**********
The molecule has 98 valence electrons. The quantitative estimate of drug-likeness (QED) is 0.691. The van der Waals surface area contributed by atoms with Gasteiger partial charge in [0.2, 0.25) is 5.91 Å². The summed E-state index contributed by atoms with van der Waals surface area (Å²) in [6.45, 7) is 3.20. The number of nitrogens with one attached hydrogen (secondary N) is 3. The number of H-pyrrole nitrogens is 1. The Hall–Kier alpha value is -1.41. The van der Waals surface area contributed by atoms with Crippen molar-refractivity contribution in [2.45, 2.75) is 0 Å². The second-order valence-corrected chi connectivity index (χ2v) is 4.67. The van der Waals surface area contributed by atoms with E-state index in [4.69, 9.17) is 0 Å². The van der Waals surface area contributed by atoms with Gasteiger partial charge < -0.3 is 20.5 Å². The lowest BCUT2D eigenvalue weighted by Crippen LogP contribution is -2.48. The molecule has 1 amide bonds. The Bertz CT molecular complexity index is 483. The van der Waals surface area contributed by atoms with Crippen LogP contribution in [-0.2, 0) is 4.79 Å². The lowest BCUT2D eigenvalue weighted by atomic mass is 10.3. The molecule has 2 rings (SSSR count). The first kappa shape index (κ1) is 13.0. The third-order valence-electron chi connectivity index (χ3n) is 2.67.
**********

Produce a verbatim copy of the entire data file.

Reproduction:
The molecule has 98 valence electrons. The quantitative estimate of drug-likeness (QED) is 0.691. The van der Waals surface area contributed by atoms with Gasteiger partial charge in [0.2, 0.25) is 5.91 Å². The summed E-state index contributed by atoms with van der Waals surface area (Å²) in [6.45, 7) is 3.20. The number of nitrogens with one attached hydrogen (secondary N) is 3. The number of H-pyrrole nitrogens is 1. The Hall–Kier alpha value is -1.41. The van der Waals surface area contributed by atoms with Crippen molar-refractivity contribution in [2.45, 2.75) is 0 Å². The second-order valence-corrected chi connectivity index (χ2v) is 4.67. The van der Waals surface area contributed by atoms with E-state index in [4.69, 9.17) is 0 Å². The van der Waals surface area contributed by atoms with Gasteiger partial charge < -0.3 is 20.5 Å². The lowest BCUT2D eigenvalue weighted by Crippen LogP contribution is -2.48. The molecule has 1 amide bonds. The Bertz CT molecular complexity index is 483. The van der Waals surface area contributed by atoms with Crippen LogP contribution in [-0.2, 0) is 4.79 Å². The lowest BCUT2D eigenvalue weighted by atomic mass is 10.3. The molecule has 2 rings (SSSR count). The first kappa shape index (κ1) is 13.0. The third-order valence-electron chi connectivity index (χ3n) is 2.67.